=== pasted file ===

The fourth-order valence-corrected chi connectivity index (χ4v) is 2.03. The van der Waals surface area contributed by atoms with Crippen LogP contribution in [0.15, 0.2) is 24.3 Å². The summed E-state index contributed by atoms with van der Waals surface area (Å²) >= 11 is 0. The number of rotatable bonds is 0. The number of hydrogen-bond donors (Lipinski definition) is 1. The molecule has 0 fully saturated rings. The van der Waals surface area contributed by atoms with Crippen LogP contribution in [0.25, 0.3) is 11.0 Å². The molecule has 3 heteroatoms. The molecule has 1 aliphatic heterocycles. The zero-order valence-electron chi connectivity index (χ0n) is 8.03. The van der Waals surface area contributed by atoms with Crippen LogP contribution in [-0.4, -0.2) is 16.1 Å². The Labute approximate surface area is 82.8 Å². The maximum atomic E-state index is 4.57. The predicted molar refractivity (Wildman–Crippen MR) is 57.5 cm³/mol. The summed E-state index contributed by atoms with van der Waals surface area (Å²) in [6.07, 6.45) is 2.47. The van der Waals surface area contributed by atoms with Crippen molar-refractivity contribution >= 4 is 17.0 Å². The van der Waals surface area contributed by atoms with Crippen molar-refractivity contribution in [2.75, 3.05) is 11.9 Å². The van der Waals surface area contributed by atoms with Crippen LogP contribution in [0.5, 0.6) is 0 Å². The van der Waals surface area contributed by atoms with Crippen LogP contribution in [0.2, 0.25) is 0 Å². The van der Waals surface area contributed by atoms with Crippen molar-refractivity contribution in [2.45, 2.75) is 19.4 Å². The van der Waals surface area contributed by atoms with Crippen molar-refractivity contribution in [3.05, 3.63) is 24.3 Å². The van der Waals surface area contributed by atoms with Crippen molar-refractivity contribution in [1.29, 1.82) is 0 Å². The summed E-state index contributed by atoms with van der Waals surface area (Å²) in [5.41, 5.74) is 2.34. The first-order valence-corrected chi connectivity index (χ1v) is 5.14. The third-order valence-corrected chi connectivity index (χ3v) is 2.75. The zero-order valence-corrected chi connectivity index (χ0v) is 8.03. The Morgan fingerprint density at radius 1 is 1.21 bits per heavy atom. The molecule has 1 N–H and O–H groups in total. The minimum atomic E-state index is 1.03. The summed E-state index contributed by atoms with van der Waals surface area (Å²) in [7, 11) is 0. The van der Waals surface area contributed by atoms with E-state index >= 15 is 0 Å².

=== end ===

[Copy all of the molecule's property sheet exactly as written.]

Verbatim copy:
The fourth-order valence-corrected chi connectivity index (χ4v) is 2.03. The van der Waals surface area contributed by atoms with Crippen LogP contribution in [0.15, 0.2) is 24.3 Å². The summed E-state index contributed by atoms with van der Waals surface area (Å²) >= 11 is 0. The number of rotatable bonds is 0. The number of hydrogen-bond donors (Lipinski definition) is 1. The molecule has 0 fully saturated rings. The van der Waals surface area contributed by atoms with Crippen LogP contribution in [0.25, 0.3) is 11.0 Å². The molecule has 3 heteroatoms. The molecule has 1 aliphatic heterocycles. The zero-order valence-electron chi connectivity index (χ0n) is 8.03. The van der Waals surface area contributed by atoms with Crippen LogP contribution in [-0.4, -0.2) is 16.1 Å². The Labute approximate surface area is 82.8 Å². The maximum atomic E-state index is 4.57. The predicted molar refractivity (Wildman–Crippen MR) is 57.5 cm³/mol. The summed E-state index contributed by atoms with van der Waals surface area (Å²) in [6.07, 6.45) is 2.47. The van der Waals surface area contributed by atoms with Crippen molar-refractivity contribution >= 4 is 17.0 Å². The van der Waals surface area contributed by atoms with Crippen molar-refractivity contribution in [2.75, 3.05) is 11.9 Å². The van der Waals surface area contributed by atoms with Crippen LogP contribution in [0.5, 0.6) is 0 Å². The van der Waals surface area contributed by atoms with Crippen LogP contribution in [0.2, 0.25) is 0 Å². The van der Waals surface area contributed by atoms with Crippen molar-refractivity contribution in [2.45, 2.75) is 19.4 Å². The van der Waals surface area contributed by atoms with Crippen molar-refractivity contribution in [3.05, 3.63) is 24.3 Å². The van der Waals surface area contributed by atoms with Crippen molar-refractivity contribution in [1.29, 1.82) is 0 Å². The summed E-state index contributed by atoms with van der Waals surface area (Å²) in [5.41, 5.74) is 2.34. The first-order valence-corrected chi connectivity index (χ1v) is 5.14. The third-order valence-corrected chi connectivity index (χ3v) is 2.75. The zero-order valence-corrected chi connectivity index (χ0v) is 8.03. The Morgan fingerprint density at radius 1 is 1.21 bits per heavy atom. The molecule has 1 N–H and O–H groups in total. The minimum atomic E-state index is 1.03. The summed E-state index contributed by atoms with van der Waals surface area (Å²) in [7, 11) is 0. The van der Waals surface area contributed by atoms with E-state index >= 15 is 0 Å².